January may go down as one of the weirdest months on the weather books, with a feast-or-famine rainfall picture that's left the south saturated - and the far north again in severe drought.
Rainfall totals across New Zealand this month have varied as wildly as 483 per cent of normal, in Central Otago, to zero per cent in the lower North Island.
"It definitely is unusual to see this spatial pattern, where it's just so seemingly random," Niwa forecaster Ben Noll said.
The regional contrasts could be clearly seen in a Niwa rainfall map for most of the month to date, showing a patchwork of green, or much higher than average rainfall, and orange, showing much drier spots.
Among those most drenched places were northern, central and southern Otago - receiving 335, 483 and 202 per cent of normal rain for January - along with southern Northland, northern Waikato and the Bay of Plenty, which have received around 150 per cent of usual totals.
It was a dramatically different picture in the lower North Island and the upper South Island, with meagre totals of zero and 25 per cent respectively.
Totals were also notably lacking around the North Island's East Cape (62 per cent), Hawke's Bay (58 per cent), northern Canterbury, (51 per cent) and Christchurch (33 per cent).
"It's really been a scattershot month of rainfall," he said.
"Another interesting observation is that we saw another major flooding event this month, making it the third one in as many months."
Noll said those three big deluges which hit Napier in November, Plimmerton in December and central Otago this month could be associated with the presence of an oddball climate driver.
A moderate-strength La Nina climate system was having a clear influence on our summer weather - but this year, it was behaving markedly out of step with traditional patterns.
Under classic La Nina conditions, the north and east of New Zealand would be much wetter right now, given its tradition of bringing northeasterly storms and rain to those places, and dryness to the south and southwest.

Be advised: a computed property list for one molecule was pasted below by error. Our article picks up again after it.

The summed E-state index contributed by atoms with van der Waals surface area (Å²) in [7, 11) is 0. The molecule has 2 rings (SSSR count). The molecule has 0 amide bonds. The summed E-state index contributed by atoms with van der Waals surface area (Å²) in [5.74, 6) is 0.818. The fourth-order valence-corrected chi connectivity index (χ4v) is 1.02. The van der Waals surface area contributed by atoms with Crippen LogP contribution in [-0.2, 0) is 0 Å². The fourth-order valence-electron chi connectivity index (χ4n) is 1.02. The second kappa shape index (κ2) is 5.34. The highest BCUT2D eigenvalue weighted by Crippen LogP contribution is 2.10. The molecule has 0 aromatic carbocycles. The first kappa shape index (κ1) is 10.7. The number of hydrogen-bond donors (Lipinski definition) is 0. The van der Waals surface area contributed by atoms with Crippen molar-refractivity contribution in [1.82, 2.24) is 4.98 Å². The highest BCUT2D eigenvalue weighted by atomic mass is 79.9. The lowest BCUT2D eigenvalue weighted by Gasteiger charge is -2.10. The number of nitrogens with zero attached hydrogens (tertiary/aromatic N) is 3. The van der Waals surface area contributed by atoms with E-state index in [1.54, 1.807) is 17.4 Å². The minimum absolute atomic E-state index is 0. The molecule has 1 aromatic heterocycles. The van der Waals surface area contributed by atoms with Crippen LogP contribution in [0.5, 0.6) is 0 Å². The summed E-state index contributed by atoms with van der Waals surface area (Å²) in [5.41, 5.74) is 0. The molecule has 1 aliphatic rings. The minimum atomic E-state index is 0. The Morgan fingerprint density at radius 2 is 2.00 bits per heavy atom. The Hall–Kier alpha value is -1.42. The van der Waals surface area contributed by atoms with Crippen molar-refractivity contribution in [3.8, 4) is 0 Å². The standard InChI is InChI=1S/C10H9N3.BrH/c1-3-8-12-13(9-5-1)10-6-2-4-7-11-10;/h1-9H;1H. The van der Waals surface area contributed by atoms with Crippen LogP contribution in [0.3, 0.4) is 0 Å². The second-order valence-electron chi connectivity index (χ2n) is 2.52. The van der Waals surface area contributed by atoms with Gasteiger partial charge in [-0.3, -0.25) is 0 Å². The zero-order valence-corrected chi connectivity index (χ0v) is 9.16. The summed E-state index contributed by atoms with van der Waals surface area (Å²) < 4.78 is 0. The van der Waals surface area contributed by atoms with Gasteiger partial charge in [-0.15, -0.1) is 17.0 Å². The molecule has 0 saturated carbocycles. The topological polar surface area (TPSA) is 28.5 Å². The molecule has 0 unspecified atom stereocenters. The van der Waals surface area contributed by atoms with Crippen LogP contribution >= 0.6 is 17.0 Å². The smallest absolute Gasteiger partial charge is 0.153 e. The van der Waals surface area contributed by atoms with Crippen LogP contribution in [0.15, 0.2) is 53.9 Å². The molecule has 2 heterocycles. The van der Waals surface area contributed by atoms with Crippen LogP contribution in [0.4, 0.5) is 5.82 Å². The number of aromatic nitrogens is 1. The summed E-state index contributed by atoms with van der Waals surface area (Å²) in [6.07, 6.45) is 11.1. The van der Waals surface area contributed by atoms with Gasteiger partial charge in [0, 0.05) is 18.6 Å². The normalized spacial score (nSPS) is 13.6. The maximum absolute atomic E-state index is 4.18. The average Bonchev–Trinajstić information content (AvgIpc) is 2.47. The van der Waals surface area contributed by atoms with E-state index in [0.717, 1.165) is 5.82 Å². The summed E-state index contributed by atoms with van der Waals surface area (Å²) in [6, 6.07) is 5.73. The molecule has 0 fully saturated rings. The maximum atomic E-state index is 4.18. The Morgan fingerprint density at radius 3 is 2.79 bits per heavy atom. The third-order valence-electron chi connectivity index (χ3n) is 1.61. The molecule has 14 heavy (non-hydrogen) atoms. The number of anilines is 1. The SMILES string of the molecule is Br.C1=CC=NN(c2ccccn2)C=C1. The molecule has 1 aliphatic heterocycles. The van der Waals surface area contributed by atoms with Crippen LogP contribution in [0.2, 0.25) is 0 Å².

Instead, northern areas were currently abnormally dry - the tip of the North Island was now classified as in severe meteorological drought - while fire danger in the south and southwest ranged from low to moderate.
Added to this unusual picture was the "destructive interference" to La Nina's classic flavour of a separate natural phenomenon.
That was the Madden-Julian oscillation (MJO) - a system that forms the largest element of the intra-seasonal variability in the tropical atmosphere.
"So, we've seen through January, La Nina and other forcing patterns such as the MJO basically paddling in opposite directions," he said.
"That makes it hard to tell which one will dominate our weather patterns - and what we're left with is this mixed bag of conditions all over the country.
"Trying to summarise that picture can be very difficult, so, put simply, be nice to your local weather forecaster."
Noll said there was potential for summer to take another interesting turn, with a possible spike in tropical cyclone activity in the southwest Pacific in late January and early February.
"And while there's an increased chance for activity, where that all goes in the broader region is the million-dollar question," he said.
"The overall picture here is we need to be aware, and maybe even on alert, for that kind of activity to start up here after a bit of a lull through the middle part of summer."
Niwa's outlook for January to March predicted air temperatures were most likely to be hotter than normal in all regions.
They'd be interspersed with periods of brief but highly unsettled weather, with near to above normal chances of rainfall everywhere except for the west of the South Island.
More mugginess was in store too, with spells of high humidity expected from time to time - especially in the north.